Environmental Values 15 (2):197 - 212 (2006)

Thomas Heyd
University of Victoria
This essay discusses ways of thinking about botanic gardens that pay close attention to their particularity as designed spaces, dependent on technique, that nonetheless purport to present (and preserve) natural entities (plants). I introduce an account of what gardens are, how botanic gardens differ from other gardens, and how this particular form of garden arose in history. After this I contrast three ways of understanding the function of botanic gardens in the present time: as sites of recreation, of conservation or of encounter with nature. Finally I develop the idea that these gardens may serve as archetypes of collaboration with nature. I conclude that, in principle, botanic gardens can model alternative, creative new ways for human beings to relate to the natural environment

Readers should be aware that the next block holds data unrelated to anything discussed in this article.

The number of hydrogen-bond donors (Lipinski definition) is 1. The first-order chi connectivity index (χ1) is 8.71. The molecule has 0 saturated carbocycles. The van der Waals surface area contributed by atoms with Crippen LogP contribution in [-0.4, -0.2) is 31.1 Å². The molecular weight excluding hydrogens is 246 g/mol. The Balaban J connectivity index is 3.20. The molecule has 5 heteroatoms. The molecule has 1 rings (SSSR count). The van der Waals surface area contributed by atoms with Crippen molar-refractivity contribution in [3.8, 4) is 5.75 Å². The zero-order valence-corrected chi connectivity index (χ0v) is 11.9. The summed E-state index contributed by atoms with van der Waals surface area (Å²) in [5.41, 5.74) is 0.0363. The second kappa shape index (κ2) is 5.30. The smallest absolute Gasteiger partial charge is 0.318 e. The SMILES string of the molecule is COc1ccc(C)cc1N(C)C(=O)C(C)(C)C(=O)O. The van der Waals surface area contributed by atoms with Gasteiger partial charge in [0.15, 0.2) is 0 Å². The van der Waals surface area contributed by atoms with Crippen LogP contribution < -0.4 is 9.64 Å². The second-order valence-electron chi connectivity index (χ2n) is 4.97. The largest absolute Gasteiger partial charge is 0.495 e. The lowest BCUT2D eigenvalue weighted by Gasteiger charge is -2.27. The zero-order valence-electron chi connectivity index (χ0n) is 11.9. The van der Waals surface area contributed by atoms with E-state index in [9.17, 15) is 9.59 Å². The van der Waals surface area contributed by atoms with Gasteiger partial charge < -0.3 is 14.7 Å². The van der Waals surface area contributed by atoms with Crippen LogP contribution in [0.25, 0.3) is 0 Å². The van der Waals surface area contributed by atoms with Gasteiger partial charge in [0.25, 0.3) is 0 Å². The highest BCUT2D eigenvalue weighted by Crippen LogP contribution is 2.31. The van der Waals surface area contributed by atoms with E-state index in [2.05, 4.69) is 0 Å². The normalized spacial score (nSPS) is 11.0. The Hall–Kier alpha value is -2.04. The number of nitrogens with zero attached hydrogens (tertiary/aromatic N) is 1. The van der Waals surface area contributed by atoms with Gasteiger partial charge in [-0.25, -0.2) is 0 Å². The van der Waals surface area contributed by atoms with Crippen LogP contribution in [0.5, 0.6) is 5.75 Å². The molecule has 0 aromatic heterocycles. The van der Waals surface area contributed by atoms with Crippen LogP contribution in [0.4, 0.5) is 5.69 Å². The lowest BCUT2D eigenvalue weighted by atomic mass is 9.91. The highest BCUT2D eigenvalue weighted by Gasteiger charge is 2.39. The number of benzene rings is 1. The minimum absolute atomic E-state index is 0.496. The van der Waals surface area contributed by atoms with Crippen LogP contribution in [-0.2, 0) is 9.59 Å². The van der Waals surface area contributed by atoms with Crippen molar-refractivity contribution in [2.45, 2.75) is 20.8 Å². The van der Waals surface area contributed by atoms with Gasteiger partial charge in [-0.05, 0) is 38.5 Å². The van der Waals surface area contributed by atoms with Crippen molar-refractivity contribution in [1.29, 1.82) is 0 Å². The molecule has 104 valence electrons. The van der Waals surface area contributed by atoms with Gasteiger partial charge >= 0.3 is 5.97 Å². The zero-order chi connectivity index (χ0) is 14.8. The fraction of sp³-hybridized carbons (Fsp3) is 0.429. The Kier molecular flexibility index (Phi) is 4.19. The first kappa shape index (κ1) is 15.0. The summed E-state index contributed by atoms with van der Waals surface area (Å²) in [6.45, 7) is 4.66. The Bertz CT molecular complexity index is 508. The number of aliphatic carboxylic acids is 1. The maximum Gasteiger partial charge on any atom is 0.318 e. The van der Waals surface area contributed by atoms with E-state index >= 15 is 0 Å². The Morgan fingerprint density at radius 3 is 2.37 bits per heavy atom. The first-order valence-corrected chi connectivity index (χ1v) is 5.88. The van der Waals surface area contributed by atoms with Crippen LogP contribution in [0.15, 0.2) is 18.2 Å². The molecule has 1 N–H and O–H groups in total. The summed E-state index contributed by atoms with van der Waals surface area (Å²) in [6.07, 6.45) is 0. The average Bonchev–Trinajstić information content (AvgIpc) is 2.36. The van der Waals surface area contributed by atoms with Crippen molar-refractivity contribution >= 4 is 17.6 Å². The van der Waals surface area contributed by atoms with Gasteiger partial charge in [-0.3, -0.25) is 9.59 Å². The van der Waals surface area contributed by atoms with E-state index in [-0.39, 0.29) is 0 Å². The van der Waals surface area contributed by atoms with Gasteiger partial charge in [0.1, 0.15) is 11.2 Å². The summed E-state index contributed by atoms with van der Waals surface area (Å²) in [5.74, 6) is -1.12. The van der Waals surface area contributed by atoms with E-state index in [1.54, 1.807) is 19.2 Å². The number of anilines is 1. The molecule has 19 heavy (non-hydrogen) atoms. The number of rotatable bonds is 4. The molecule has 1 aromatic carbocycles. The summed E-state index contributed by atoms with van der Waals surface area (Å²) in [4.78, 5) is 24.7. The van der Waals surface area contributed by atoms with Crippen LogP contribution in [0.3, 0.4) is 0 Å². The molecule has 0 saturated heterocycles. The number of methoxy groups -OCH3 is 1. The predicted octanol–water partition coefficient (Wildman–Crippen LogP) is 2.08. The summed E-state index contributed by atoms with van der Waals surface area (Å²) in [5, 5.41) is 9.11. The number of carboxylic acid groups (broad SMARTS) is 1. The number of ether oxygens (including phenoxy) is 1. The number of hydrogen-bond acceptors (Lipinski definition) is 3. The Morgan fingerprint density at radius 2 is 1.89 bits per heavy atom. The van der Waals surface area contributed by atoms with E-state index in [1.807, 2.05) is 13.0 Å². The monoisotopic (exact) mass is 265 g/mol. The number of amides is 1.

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DOI 10.3197/096327106776678906
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References found in this work BETA

Foundations of Environmental Ethics.Eugene C. Hargrove - 1992 - Philosophy East and West 42 (1):175-177.
Man's Responsibility for Nature.John Passmore - 1976 - Philosophical Review 85 (2):282-285.
Simulacra and Simulation.Jean Baudrillard - 1981 - University of Michigan Press.
The Garden as an Art.Mara Miller - 1993 - State University of New York Press.

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